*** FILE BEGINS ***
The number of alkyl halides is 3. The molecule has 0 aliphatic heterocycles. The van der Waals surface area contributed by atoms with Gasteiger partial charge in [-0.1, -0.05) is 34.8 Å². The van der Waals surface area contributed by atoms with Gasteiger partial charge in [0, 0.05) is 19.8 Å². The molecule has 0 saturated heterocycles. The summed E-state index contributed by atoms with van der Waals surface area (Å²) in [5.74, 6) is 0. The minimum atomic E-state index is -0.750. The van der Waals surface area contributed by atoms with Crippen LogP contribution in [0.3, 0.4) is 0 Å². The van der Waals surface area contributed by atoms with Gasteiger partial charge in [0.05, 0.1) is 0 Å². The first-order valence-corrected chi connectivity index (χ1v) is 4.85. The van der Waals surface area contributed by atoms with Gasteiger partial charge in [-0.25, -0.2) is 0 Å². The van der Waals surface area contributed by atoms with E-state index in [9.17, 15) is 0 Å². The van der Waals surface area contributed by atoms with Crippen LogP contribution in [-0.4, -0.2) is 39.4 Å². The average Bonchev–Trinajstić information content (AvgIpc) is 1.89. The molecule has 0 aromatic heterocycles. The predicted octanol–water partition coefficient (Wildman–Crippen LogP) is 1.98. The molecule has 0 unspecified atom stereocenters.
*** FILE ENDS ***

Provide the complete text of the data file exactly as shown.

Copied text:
The number of alkyl halides is 3. The molecule has 0 aliphatic heterocycles. The van der Waals surface area contributed by atoms with Gasteiger partial charge in [-0.1, -0.05) is 34.8 Å². The van der Waals surface area contributed by atoms with Gasteiger partial charge in [0, 0.05) is 19.8 Å². The molecule has 0 saturated heterocycles. The summed E-state index contributed by atoms with van der Waals surface area (Å²) in [5.74, 6) is 0. The minimum atomic E-state index is -0.750. The van der Waals surface area contributed by atoms with Crippen LogP contribution in [0.3, 0.4) is 0 Å². The van der Waals surface area contributed by atoms with Gasteiger partial charge in [0.05, 0.1) is 0 Å². The first-order valence-corrected chi connectivity index (χ1v) is 4.85. The van der Waals surface area contributed by atoms with Gasteiger partial charge in [-0.25, -0.2) is 0 Å². The van der Waals surface area contributed by atoms with E-state index in [9.17, 15) is 0 Å². The van der Waals surface area contributed by atoms with Crippen LogP contribution in [-0.4, -0.2) is 39.4 Å². The average Bonchev–Trinajstić information content (AvgIpc) is 1.89. The molecule has 0 aromatic heterocycles. The predicted octanol–water partition coefficient (Wildman–Crippen LogP) is 1.98. The molecule has 0 unspecified atom stereocenters.